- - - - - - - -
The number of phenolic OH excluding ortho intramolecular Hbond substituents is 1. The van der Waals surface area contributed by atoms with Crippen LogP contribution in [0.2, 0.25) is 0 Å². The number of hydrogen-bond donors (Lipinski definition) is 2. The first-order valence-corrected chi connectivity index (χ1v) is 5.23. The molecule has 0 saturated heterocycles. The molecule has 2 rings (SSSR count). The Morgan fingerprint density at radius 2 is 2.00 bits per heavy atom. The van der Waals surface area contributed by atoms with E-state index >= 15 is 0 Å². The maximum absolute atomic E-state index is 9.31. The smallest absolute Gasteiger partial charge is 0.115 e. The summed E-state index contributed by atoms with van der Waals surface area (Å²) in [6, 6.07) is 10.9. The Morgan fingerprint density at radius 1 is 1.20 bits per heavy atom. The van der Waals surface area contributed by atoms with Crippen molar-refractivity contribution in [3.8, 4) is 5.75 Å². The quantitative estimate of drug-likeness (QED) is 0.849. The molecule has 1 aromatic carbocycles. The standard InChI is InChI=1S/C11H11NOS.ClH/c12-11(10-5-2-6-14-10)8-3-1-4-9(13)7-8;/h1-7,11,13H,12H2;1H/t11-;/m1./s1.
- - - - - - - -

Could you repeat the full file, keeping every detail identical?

The number of phenolic OH excluding ortho intramolecular Hbond substituents is 1. The van der Waals surface area contributed by atoms with Crippen LogP contribution in [0.2, 0.25) is 0 Å². The number of hydrogen-bond donors (Lipinski definition) is 2. The first-order valence-corrected chi connectivity index (χ1v) is 5.23. The molecule has 0 saturated heterocycles. The molecule has 2 rings (SSSR count). The Morgan fingerprint density at radius 2 is 2.00 bits per heavy atom. The van der Waals surface area contributed by atoms with E-state index >= 15 is 0 Å². The maximum absolute atomic E-state index is 9.31. The smallest absolute Gasteiger partial charge is 0.115 e. The summed E-state index contributed by atoms with van der Waals surface area (Å²) in [6, 6.07) is 10.9. The Morgan fingerprint density at radius 1 is 1.20 bits per heavy atom. The van der Waals surface area contributed by atoms with Crippen molar-refractivity contribution in [3.8, 4) is 5.75 Å². The quantitative estimate of drug-likeness (QED) is 0.849. The molecule has 1 aromatic carbocycles. The standard InChI is InChI=1S/C11H11NOS.ClH/c12-11(10-5-2-6-14-10)8-3-1-4-9(13)7-8;/h1-7,11,13H,12H2;1H/t11-;/m1./s1.